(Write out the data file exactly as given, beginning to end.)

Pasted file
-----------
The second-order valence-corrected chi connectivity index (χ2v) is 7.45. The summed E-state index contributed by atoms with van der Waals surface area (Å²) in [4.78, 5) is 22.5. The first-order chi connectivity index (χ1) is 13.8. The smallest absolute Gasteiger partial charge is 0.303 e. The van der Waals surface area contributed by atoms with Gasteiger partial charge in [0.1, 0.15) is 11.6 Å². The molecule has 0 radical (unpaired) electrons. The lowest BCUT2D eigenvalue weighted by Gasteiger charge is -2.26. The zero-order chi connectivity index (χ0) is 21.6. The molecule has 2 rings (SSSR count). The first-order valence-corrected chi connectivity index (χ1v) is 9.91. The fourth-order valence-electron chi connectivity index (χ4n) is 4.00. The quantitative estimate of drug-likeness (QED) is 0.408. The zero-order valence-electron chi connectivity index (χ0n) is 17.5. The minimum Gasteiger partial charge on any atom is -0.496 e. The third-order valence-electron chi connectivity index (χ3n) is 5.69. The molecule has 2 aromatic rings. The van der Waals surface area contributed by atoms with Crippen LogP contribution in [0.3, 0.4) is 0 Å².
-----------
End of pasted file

The second-order valence-corrected chi connectivity index (χ2v) is 7.45. The summed E-state index contributed by atoms with van der Waals surface area (Å²) in [4.78, 5) is 22.5. The first-order chi connectivity index (χ1) is 13.8. The smallest absolute Gasteiger partial charge is 0.303 e. The van der Waals surface area contributed by atoms with Gasteiger partial charge in [0.1, 0.15) is 11.6 Å². The molecule has 0 radical (unpaired) electrons. The lowest BCUT2D eigenvalue weighted by Gasteiger charge is -2.26. The zero-order chi connectivity index (χ0) is 21.6. The molecule has 2 rings (SSSR count). The first-order valence-corrected chi connectivity index (χ1v) is 9.91. The fourth-order valence-electron chi connectivity index (χ4n) is 4.00. The quantitative estimate of drug-likeness (QED) is 0.408. The zero-order valence-electron chi connectivity index (χ0n) is 17.5. The minimum Gasteiger partial charge on any atom is -0.496 e. The third-order valence-electron chi connectivity index (χ3n) is 5.69. The molecule has 2 aromatic rings. The van der Waals surface area contributed by atoms with Crippen LogP contribution in [0.3, 0.4) is 0 Å².